396 U.S. 45, 48, 90 S.Ct. 200, 24 L.Ed.2d 214 (1969). . . .
“ ‘Simply stated, a case is moot when the issues presented are no longer
‘live’ or the parties lack a legally cognizable interest in the outcome.’ ”
Int’l Union v. Dana Corp., 697 F.2d 718, 720–21 (6th Cir. 1983)
(quoting Powell v. McCormack, 395 U.S. 486, 496, 89 S.Ct. 1944, 23
L.Ed.2d 491 (1969)).
Demis v. Sniezek, 558 F.3d 508, 512 (6th Cir. 2009).
Williams contends that the trial court abused its discretion by failing to abide
by the Cobbs agreement. However, this claim is moot. While the trial court initially
sentenced Williams to one month more than the bottom one-third of the sentencing
guidelines as calculated by the Department of Corrections, the trial court
subsequently re-sentenced Williams at his request. The new minimum sentence of
17 years (or 204 months) fell within the bottom one-third of one of the sentencing
guideline ranges that Williams contemplated at his guilty plea.2 By sentencing
Williams within the contemplated guidelines, the trial court complied with the Cobbs
agreement, and thus Williams no longer has a live claim for violation of that
As previously explained, the prosecution calculated the bottom one-third of the
guidelines to be 171 to 209 months.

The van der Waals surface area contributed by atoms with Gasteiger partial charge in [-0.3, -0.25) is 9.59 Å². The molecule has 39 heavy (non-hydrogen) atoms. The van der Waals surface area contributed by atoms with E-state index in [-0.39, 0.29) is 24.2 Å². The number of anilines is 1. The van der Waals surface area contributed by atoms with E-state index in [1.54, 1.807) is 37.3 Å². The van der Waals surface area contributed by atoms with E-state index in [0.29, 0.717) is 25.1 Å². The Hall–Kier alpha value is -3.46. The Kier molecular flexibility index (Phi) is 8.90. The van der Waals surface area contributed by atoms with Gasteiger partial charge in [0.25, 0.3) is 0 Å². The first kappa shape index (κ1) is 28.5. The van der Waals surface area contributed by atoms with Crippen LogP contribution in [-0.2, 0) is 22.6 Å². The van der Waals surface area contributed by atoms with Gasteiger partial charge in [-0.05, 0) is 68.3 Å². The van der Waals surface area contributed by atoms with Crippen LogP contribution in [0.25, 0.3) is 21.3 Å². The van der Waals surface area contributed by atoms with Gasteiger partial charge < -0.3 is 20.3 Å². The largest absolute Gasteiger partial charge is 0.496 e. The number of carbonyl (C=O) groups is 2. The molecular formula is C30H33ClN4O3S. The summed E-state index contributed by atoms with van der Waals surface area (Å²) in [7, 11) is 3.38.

There is also a real question as to whether the claim of failure to abide by the Cobbs
agreement is cognizable on habeas review. Federal habeas corpus relief “does not
lie for errors of state law.” Lewis v. Jeffers, 497 U.S. 764, 780 (1990); see also
Pulley v. Harris, 465 U.S. 37, 41 (1984) (explaining that “[a] federal court may not
issue the writ on the basis of a perceived error of state law”). Williams has not
shown how the alleged violation of the Cobbs state-law rule amounted to an error of
federal constitutional law.
Williams’ second and third claims challenge the trial court’s scoring of the
Michigan sentencing guidelines. Williams states that there was no evidence to
support the scoring of offense variable 10 for predatory conduct and that offense
variables 1 through 3 (aggravated use of a weapon, lethal potential of the weapon
possessed or used, and physical injury to a victim) were scored as though he had
been charged with assault with intent to commit murder and felony firearm.
These claims lack merit because “[a] state court’s alleged misinterpretation of
state sentencing guidelines . . . is a matter of state concern only,” Howard v. White,
76 F. App’x 52, 53 (6th Cir. 2003), and “federal habeas corpus relief does not lie for
errors of state law,” Jeffers, 497 U.S. at 780. Therefore, Williams’ claims regarding
alleged errors in the scoring of the sentencing guidelines are not cognizable in this
habeas corpus action. Tironi v. Birkett, 252 F. App’x 724, 725 (6th Cir. 2007);
McPhail v. Renico, 412 F. Supp. 2d 647, 656 (E.D. Mich. 2006).
In his fourth and final claim, Williams argues that his guilty plea was not
knowing, intelligent, and voluntary because he relied on his trial attorney’s
erroneous advice regarding the sentencing guidelines. However, even if original
counsel did miscalculate the guidelines, that miscalculation would not entitle
Williams to relief because he was given an opportunity to withdraw the plea he